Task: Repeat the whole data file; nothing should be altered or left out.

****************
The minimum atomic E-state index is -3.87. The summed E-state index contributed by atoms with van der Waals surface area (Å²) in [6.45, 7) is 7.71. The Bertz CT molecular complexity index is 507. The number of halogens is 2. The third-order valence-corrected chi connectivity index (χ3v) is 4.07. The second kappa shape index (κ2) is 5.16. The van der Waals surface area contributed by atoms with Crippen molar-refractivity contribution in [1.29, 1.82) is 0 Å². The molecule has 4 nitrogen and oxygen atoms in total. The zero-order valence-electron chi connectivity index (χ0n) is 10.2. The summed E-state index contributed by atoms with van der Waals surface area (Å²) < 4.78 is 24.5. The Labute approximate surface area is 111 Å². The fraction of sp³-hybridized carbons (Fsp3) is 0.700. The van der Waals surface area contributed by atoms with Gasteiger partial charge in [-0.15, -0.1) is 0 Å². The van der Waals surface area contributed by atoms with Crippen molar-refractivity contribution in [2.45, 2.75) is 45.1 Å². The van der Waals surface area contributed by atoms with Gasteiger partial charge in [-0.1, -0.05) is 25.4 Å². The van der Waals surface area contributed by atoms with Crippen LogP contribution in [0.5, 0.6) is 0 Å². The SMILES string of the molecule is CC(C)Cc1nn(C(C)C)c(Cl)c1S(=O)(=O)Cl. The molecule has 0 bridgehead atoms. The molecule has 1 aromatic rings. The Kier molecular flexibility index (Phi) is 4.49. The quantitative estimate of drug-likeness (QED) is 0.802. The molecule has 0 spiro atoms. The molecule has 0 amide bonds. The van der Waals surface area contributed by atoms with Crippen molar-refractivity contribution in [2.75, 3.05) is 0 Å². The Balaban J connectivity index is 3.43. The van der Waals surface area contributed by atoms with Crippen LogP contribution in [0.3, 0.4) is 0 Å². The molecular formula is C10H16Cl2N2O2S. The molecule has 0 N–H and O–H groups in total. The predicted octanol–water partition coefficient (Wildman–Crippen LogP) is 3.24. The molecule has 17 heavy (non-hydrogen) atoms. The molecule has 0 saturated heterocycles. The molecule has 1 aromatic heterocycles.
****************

The minimum atomic E-state index is -3.87. The summed E-state index contributed by atoms with van der Waals surface area (Å²) in [6.45, 7) is 7.71. The Bertz CT molecular complexity index is 507. The number of halogens is 2. The third-order valence-corrected chi connectivity index (χ3v) is 4.07. The second kappa shape index (κ2) is 5.16. The van der Waals surface area contributed by atoms with Crippen molar-refractivity contribution in [1.29, 1.82) is 0 Å². The molecule has 4 nitrogen and oxygen atoms in total. The zero-order valence-electron chi connectivity index (χ0n) is 10.2. The summed E-state index contributed by atoms with van der Waals surface area (Å²) < 4.78 is 24.5. The Labute approximate surface area is 111 Å². The fraction of sp³-hybridized carbons (Fsp3) is 0.700. The van der Waals surface area contributed by atoms with Gasteiger partial charge in [-0.15, -0.1) is 0 Å². The van der Waals surface area contributed by atoms with Crippen molar-refractivity contribution in [2.45, 2.75) is 45.1 Å². The van der Waals surface area contributed by atoms with Gasteiger partial charge in [-0.1, -0.05) is 25.4 Å². The van der Waals surface area contributed by atoms with Crippen LogP contribution in [0.5, 0.6) is 0 Å². The SMILES string of the molecule is CC(C)Cc1nn(C(C)C)c(Cl)c1S(=O)(=O)Cl. The molecule has 0 bridgehead atoms. The molecule has 1 aromatic rings. The Kier molecular flexibility index (Phi) is 4.49. The quantitative estimate of drug-likeness (QED) is 0.802. The molecule has 0 spiro atoms. The molecule has 0 amide bonds. The van der Waals surface area contributed by atoms with Crippen molar-refractivity contribution in [2.75, 3.05) is 0 Å². The Balaban J connectivity index is 3.43. The van der Waals surface area contributed by atoms with Crippen LogP contribution in [0.3, 0.4) is 0 Å². The molecular formula is C10H16Cl2N2O2S. The molecule has 0 N–H and O–H groups in total. The predicted octanol–water partition coefficient (Wildman–Crippen LogP) is 3.24. The molecule has 17 heavy (non-hydrogen) atoms. The molecule has 0 saturated heterocycles. The molecule has 1 aromatic heterocycles.